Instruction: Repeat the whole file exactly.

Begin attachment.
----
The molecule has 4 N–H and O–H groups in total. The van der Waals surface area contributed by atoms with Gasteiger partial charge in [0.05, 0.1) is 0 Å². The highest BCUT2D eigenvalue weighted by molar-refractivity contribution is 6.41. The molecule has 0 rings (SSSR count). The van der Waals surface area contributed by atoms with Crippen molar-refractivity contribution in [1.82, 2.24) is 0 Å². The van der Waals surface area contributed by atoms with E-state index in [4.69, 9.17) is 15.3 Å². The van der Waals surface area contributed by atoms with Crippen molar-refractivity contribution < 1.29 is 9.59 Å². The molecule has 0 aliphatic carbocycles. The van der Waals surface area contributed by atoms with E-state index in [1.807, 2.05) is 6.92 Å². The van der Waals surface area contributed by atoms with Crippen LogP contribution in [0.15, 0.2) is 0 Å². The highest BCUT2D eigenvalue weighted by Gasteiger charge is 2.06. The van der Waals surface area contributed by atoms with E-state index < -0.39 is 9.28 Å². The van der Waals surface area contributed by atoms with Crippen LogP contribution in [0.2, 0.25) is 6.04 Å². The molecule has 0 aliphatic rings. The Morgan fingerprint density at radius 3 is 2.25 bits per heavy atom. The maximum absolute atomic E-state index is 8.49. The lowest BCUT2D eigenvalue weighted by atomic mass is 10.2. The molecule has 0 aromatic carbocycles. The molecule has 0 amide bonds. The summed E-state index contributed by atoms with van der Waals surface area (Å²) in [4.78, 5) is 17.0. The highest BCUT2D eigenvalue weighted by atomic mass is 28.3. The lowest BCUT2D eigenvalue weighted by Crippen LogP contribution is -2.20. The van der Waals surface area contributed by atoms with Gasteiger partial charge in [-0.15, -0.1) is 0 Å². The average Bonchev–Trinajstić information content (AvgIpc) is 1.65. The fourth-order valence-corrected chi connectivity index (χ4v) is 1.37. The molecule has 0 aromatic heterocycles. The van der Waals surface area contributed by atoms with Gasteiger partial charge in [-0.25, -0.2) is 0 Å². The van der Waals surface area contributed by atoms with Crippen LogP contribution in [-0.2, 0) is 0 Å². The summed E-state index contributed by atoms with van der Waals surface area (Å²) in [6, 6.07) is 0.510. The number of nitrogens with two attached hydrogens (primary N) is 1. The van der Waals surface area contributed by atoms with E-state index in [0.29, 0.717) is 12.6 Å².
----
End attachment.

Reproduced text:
The molecule has 4 N–H and O–H groups in total. The van der Waals surface area contributed by atoms with Gasteiger partial charge in [0.05, 0.1) is 0 Å². The highest BCUT2D eigenvalue weighted by molar-refractivity contribution is 6.41. The molecule has 0 rings (SSSR count). The van der Waals surface area contributed by atoms with Crippen molar-refractivity contribution in [1.82, 2.24) is 0 Å². The van der Waals surface area contributed by atoms with E-state index in [4.69, 9.17) is 15.3 Å². The van der Waals surface area contributed by atoms with Crippen molar-refractivity contribution < 1.29 is 9.59 Å². The molecule has 0 aliphatic carbocycles. The van der Waals surface area contributed by atoms with E-state index in [1.807, 2.05) is 6.92 Å². The van der Waals surface area contributed by atoms with Crippen LogP contribution in [0.15, 0.2) is 0 Å². The highest BCUT2D eigenvalue weighted by Gasteiger charge is 2.06. The van der Waals surface area contributed by atoms with E-state index < -0.39 is 9.28 Å². The van der Waals surface area contributed by atoms with Crippen LogP contribution in [0.2, 0.25) is 6.04 Å². The molecule has 0 aliphatic rings. The Morgan fingerprint density at radius 3 is 2.25 bits per heavy atom. The maximum absolute atomic E-state index is 8.49. The lowest BCUT2D eigenvalue weighted by atomic mass is 10.2. The molecule has 0 aromatic carbocycles. The molecule has 0 amide bonds. The summed E-state index contributed by atoms with van der Waals surface area (Å²) in [4.78, 5) is 17.0. The highest BCUT2D eigenvalue weighted by atomic mass is 28.3. The lowest BCUT2D eigenvalue weighted by Crippen LogP contribution is -2.20. The van der Waals surface area contributed by atoms with Gasteiger partial charge in [-0.15, -0.1) is 0 Å². The average Bonchev–Trinajstić information content (AvgIpc) is 1.65. The fourth-order valence-corrected chi connectivity index (χ4v) is 1.37. The molecule has 0 aromatic heterocycles. The van der Waals surface area contributed by atoms with Gasteiger partial charge in [-0.25, -0.2) is 0 Å². The van der Waals surface area contributed by atoms with Crippen LogP contribution in [-0.2, 0) is 0 Å². The summed E-state index contributed by atoms with van der Waals surface area (Å²) in [6, 6.07) is 0.510. The number of nitrogens with two attached hydrogens (primary N) is 1. The van der Waals surface area contributed by atoms with E-state index in [0.29, 0.717) is 12.6 Å².